FIG. 6.
Expression profiles of genes associated with transcription and translation, including a sigma factor (closed triangle, sll1689), a response regulator with a DNA-binding domain (open circle, sll1330), and prolyl-tRNA synthetase (open square, sll1425). ...

We also found that genes encoding prolyl-tRNA synthetase (sll1425) (Fig. (Fig.6)6) exhibited circadian rhythm. In addition, seven genes associated with various steps of translation such as aminoacyl-tRNA synthesis and elongation and termination of the polypeptide chain were identified as circadian under relaxed filtering conditions (see Table S1 in the supplemental material). Expression of all of these genes was strikingly coregulated and peaked at early subjective day.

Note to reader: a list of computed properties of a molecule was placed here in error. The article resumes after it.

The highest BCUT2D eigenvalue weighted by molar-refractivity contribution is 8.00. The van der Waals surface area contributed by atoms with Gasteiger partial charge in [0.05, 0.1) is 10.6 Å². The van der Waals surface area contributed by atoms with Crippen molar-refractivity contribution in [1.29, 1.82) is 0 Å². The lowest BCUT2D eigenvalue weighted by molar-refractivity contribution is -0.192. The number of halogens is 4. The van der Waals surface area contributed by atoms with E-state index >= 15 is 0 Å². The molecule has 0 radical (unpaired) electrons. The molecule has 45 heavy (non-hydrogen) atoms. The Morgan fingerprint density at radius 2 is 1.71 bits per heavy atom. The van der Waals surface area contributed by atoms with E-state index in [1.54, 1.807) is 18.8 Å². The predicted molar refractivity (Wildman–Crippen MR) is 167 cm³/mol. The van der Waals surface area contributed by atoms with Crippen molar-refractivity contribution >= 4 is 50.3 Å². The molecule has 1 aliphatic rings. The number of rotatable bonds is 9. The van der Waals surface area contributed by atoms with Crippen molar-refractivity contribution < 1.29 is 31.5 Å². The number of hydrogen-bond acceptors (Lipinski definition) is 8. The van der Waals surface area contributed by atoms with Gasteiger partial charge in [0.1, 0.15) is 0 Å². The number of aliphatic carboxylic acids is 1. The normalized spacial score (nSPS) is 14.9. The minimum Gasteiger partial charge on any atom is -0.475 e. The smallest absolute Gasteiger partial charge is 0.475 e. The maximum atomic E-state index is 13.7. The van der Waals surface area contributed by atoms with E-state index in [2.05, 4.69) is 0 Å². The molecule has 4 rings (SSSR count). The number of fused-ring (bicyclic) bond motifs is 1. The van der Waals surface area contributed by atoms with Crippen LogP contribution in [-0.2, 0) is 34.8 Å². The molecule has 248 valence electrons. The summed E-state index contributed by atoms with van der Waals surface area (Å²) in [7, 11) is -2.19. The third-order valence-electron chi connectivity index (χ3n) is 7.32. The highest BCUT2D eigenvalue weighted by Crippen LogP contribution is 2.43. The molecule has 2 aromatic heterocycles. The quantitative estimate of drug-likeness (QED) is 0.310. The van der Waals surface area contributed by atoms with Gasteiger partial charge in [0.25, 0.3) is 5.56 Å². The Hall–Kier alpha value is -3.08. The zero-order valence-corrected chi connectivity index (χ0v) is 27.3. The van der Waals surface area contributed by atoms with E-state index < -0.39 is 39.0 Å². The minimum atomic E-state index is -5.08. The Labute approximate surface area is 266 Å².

The goal of this study was to comprehensively analyze temporal changes in amounts of accumulated mRNA and to identify genes showing circadian rhythm in Synechocystis. We used a DNA microarray that provided nearly complete coverage of the Synechocystis genome. Similar analyses have been performed with other eukaryotic organisms, including mammals (1, 15, 19, 54, 63, 66), a fly (11, 32, 39, 67), a fungus (13, 51), a higher plant (21, 60), and a dinoflagellate (53). However, this is the first genome-wide investigation of circadian gene expression in a bacterial species. We applied two filtering conditions to microarray data and identified 237 cycling genes (54 genes under stringent conditions and an additional 183 genes under relaxed conditions). Thus, ~9% of 2,648 detectably expressed genes were estimated to show circadian rhythm. The result differs from that of an earlier study of circadian gene expression of Synechocystis that used a promoter trap strategy. A screen for circadian expression that used the bacterial luxAB luciferase reporter genes showed that approximately 80% of 72 bioluminescence-positive clones exhibited circadian rhythms (4). The discrepancy could be mainly due to the relatively lower sensitivity of the microarray to the kinetics of gene expression changes. The time resolution of the microarray experiments in the present study was 4 h (the interval between time points), while it was less than 1 h in the promoter trap analysis (4). In addition, measurements of expression levels obtained from microarray analysis contain relatively large experimental errors. Since most bioluminescent clones obtained by the promoter trap analysis exhibited rhythms with very low amplitude in Synechocystis (S. Aoki and M. Ishiura, unpublished data), microarray analysis probably could not detect such rhythms, thus underestimating the number of genes with circadian expression. It should also be pointed out that the microarray method monitors the amount of accumulated mRNA, while the promoter trap method monitors transcriptional activity. Therefore, if the lifetime of a transcript is very long, circadian rhythms in the amount of the accumulated transcript may not be detected by microarray analysis even though transcriptional activity of the gene exhibits circadian rhythm. In support of the hypothesis, Gutiérrez et al. reported that clock-controlled genes detected by microarray analysis were enriched in the population of unstable transcripts of Arabidopsis (20).